Al: Self-teaching means we show up to Adversity Class and we realize… there is no teacher. That teacher is not coming. But we can’t get out of the classroom until we finish our assignment so we go about trying to figure out what the assignment is, how to do it properly, etc. We have to figure all of it out. Ourselves.

The Creature: Whoa.

Al: Some students ignore this and just literally sit in the classroom for the rest of their lives, really resentful that they ended up there.
Some get on the internet straight away and buy loads of hippie voodoo books and a crappy journal, and talk to people who have taken the class before about how they got out of the room….
Some people numb out and ignore being in the room with food, drugs, alcohol, sex, TV, whatever…
But, crucially? WE are the teacher.
So… welcome. To Adversity Class. What are you gonna do in here to get the most out of this class? You literally only get out of it what you put in.

The Creature: Wow. Okay. I'm going to work my ass off in Adversity Class.

Al: Get that A girl! And as for your poor poor Aunt, it is okay. She is moving at her own pace and capacity, and likely informed hugely by her generation's relationship to dealing with adversity. She is mostly just so afraid of this class.

The Creature: She's terrified of it. I don't think she ever got out, really. She’s under the impression that the teacher is that teacher who is mean and punishing and you can never get an A.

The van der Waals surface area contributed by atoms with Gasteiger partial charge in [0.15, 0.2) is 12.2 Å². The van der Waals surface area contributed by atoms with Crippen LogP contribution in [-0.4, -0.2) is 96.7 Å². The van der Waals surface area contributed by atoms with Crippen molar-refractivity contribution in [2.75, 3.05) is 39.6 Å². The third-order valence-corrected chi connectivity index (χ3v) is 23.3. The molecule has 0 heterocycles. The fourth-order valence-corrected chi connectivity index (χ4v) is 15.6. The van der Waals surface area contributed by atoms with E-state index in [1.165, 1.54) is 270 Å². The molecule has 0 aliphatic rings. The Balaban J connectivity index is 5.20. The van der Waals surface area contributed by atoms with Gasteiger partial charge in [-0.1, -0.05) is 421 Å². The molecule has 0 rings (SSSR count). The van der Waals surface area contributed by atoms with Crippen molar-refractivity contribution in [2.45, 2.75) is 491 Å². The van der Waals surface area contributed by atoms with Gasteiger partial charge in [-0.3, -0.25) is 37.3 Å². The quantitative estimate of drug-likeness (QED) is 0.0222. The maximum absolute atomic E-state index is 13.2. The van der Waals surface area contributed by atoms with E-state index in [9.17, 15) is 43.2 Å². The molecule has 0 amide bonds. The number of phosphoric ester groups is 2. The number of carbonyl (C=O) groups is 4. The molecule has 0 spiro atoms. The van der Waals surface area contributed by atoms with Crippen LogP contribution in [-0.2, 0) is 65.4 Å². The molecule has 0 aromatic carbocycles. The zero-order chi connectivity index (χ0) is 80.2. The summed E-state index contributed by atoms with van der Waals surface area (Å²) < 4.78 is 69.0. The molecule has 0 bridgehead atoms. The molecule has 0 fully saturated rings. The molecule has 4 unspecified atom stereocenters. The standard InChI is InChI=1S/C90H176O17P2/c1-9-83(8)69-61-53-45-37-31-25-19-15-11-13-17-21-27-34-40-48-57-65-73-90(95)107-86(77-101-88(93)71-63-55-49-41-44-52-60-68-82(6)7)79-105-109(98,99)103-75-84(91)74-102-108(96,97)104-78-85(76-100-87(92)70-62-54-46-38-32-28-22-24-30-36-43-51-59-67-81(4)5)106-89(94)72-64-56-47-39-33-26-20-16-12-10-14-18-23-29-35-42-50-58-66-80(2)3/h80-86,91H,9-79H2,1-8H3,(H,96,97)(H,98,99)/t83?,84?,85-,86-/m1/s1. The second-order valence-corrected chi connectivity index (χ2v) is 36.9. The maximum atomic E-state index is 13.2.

Al: I agree. She’s still sitting in there. All she wants is for the people she loves to never enter the room. But that’s not how this life thing works. She takes HER pain class, and you take yours. You can’t get the A *for* her, you can only get it and give it for/to yourself.

The Creature: *brain explodes* πŸ’₯πŸ’₯πŸ’₯πŸ’₯πŸ’₯
^ my brain.

Al: Okay. So now let’s do my favorite thing. Let's turn this around for a second. Teach this back to me.

The Creature: Hahaha okay πŸ˜‚
So, something crappy happens to you.
Really crappy.
Next-level crappy.
And you're in pain.

Al: Got it
*THIS SUUUUCKS!!!!*
^ me, in pain.

The Creature: Thank you for the demonstration. You are now being sent to Adversity 101.

Al: *This Class sounds like it SUUUUCKS!*

The Creature: So you get there, and discover that there is no teacher. The teacher is not late. The teacher is not coming. (And, by the way, there is not that rule that if the teacher doesn't show up after 15 minutes you can leave.)

Al: *That is ridiculous how am I supposed to take the class if there is no teacher? How do I know what to do to pass?*